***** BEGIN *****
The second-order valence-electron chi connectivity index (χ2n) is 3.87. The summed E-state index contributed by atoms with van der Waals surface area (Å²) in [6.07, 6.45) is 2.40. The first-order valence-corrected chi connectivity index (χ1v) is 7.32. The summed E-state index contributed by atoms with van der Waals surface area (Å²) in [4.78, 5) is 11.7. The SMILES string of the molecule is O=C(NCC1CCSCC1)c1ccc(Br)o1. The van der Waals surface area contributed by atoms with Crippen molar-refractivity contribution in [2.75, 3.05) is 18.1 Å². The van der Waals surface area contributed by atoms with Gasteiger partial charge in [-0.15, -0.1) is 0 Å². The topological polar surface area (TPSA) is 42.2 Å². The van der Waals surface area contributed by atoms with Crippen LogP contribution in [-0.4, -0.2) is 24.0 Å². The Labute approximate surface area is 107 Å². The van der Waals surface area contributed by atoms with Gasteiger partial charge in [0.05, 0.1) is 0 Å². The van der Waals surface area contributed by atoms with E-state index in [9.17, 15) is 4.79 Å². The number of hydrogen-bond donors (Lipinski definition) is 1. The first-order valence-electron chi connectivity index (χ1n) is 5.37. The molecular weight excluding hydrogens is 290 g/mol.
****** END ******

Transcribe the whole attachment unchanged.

The second-order valence-electron chi connectivity index (χ2n) is 3.87. The summed E-state index contributed by atoms with van der Waals surface area (Å²) in [6.07, 6.45) is 2.40. The first-order valence-corrected chi connectivity index (χ1v) is 7.32. The summed E-state index contributed by atoms with van der Waals surface area (Å²) in [4.78, 5) is 11.7. The SMILES string of the molecule is O=C(NCC1CCSCC1)c1ccc(Br)o1. The van der Waals surface area contributed by atoms with Crippen molar-refractivity contribution in [2.75, 3.05) is 18.1 Å². The van der Waals surface area contributed by atoms with Gasteiger partial charge in [-0.15, -0.1) is 0 Å². The topological polar surface area (TPSA) is 42.2 Å². The van der Waals surface area contributed by atoms with Crippen LogP contribution in [-0.4, -0.2) is 24.0 Å². The Labute approximate surface area is 107 Å². The van der Waals surface area contributed by atoms with Gasteiger partial charge in [0.05, 0.1) is 0 Å². The van der Waals surface area contributed by atoms with E-state index in [9.17, 15) is 4.79 Å². The number of hydrogen-bond donors (Lipinski definition) is 1. The first-order valence-electron chi connectivity index (χ1n) is 5.37. The molecular weight excluding hydrogens is 290 g/mol.